I have suggested that an understanding of how levels of truth, categories of interpretive consensus, and soul liberty interrelate is indispensable if we are to be successful in spreading Scriptural holiness around the world. In relation to church membership, regardless of the specific structures used, I have argued that the criteria for church membership and church leadership must be distinct, and that the focus of church membership should be a commitment to discipleship, not an gateway to governance.
The prescribed course of treatment may appear daunting, but I for one am hopeful that we are not so far gone that we cannot rally ourselves to appropriate God’s grace to meet the need of our hour. God wants us to know experientially the exceeding greatness of His power toward us who believe (Eph. 1:19-20). There are no limits to what God wants to do and can through us when we are humbly and wholly submitted to His
control. Thank you for the honor of sharing this paper with you. I pray God will use it
for His glory and the good of His kingdom.
|Checkpoint||Consensual conclusions of the Christian Church||Consensual conclusions of one’s theological community||Affiliational consensus of denomination / local church||Lack of consensus at local church level|
|Phraseology||The Bible undeniably states …
If language means anything, the Bible teaches …
|This theological community interprets / understands the Bible to teach or require …||This affiliational community interprets / understands the Bible to teach …||In my opinion …
I feel I should …
|Truths one must believe and truths one cannot deny and be saved = Orthodoxy.
Inspiration of Scripture,
|Firmly held theological conclusions. Well-informed, godly men who agree on category 1 issues, disagree on these issues.
Calvinism vs. Arminianism,
|Principles over which there is widespread disagreement even among those who agree on category 2 principles.
Eschatology, church polity, nature of sanctification.
|Opinions, beliefs, or convictions about which there is no affiliational consensus (Tit. 3:9).
Preferred theological terminology.
|Response required by Scripture for disbelief||Range includes avoidance (Rom. 16:17-18), excommunication (1 Co.), total shunning (2 Jn), opposition (1 Ti.), denunciation (Gal.)
|Accept and love them
Rebuke factious or divisive persons and reject the unrepentant (Rom. 16:17-18; Titus 3:10-11).
Practically disbelief creates theological communities within which closer fellowship is shared than in category 1.
|Accept and love them.
Rebuke factious or divisive persons and reject the unrepentant (Rom. 16:17-18; Titus 3:10-11).
Practically disbelief creates affiliational communities within which closer fellowship is shared than in category 2
|Accept and love them.
Rebuke factious or divisive persons and reject the unrepentant (Rom. 16:17-18; Titus 3:10-11).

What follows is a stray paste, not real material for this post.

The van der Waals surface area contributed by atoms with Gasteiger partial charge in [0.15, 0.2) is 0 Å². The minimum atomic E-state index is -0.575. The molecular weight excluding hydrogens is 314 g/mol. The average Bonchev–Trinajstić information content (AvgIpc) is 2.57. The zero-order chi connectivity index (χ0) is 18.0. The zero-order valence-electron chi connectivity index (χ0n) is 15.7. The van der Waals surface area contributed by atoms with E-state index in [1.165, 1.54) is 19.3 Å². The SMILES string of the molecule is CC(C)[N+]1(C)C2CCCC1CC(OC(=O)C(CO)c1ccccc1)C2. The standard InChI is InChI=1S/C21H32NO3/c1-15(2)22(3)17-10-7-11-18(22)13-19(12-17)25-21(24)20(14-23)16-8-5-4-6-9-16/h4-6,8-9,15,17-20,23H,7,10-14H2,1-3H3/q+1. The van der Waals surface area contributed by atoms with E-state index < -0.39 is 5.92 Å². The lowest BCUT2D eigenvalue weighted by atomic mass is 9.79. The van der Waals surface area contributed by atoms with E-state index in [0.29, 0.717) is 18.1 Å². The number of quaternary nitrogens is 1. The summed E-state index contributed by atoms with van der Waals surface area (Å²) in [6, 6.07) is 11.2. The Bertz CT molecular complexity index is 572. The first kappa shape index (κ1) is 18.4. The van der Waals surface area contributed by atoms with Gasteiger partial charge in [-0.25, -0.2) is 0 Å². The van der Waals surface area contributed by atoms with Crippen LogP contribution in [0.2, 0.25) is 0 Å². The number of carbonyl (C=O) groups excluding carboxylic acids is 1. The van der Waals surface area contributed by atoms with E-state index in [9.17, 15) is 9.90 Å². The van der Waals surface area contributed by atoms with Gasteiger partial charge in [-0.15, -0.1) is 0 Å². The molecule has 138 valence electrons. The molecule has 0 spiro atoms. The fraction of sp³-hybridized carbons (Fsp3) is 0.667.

Disbelief should be no barrier to fellowship (Rom. 14).
Applications of principles
|Actions one must engage in to be saved and actions one cannot practice and be saved = Orthopraxy.
Obedience to Scripture;
|Well-informed, godly men who agree on category 1 and 2 principles disagree regarding these practices.
Worship practices, Evangelistic methods,
|Practices over which there is widespread disagreement even among those who would agree on category 2 practices.
Lifestyle issues, women in pastoral ministry, Sabbath observance.
|Personal practices and convictions. There is no general consensus on this issue.
Child-rearing methods, forms of entertainment
|Response required by Scripture to disobedience||Range includes shunning & admonishment (2 Th.), avoidance (2 Ti., Rom.), rejection (Tit.), and excommunication (Mt., 1 Co.)
2 Tim. 3:2-5;
|Accept and love them.
Rebuke factious or divisive persons and reject the unrepentant (Rom. 16:17-18; Titus 3:10-11).
Practically non-adherence creates distinctions within theological communities, and may result in affiliational subdivisons within a theological community.
|Accept and love them.
Rebuke factious or divisive persons and reject the unrepentant (Rom. 16:17-18; Titus 3:10-11).
Practically non-adherence creates distinctions within affiliational communities and may impart a distinctive character to churches within an affiliation.
|Accept and love them.
Rebuke factious or divisive persons and reject the unrepentant (Rom. 16:17-18; Titus 3:10-11).
Practically non-adherence should not be a barrier to fellowship. Should not create further distinctions (Rom. 14).
- “The Call to the Conservative Holiness Movement,” section II.
- The phrase translated “the weightier matters of the law” is ta . baru,tera tou/ no ,mou. The standard lexicons understand Jesus’ use of the term baru,tera to signify matters that are more important than others. For example, BDAG translates this phrase, “the more important provisions of the law” (s.v., baru,j).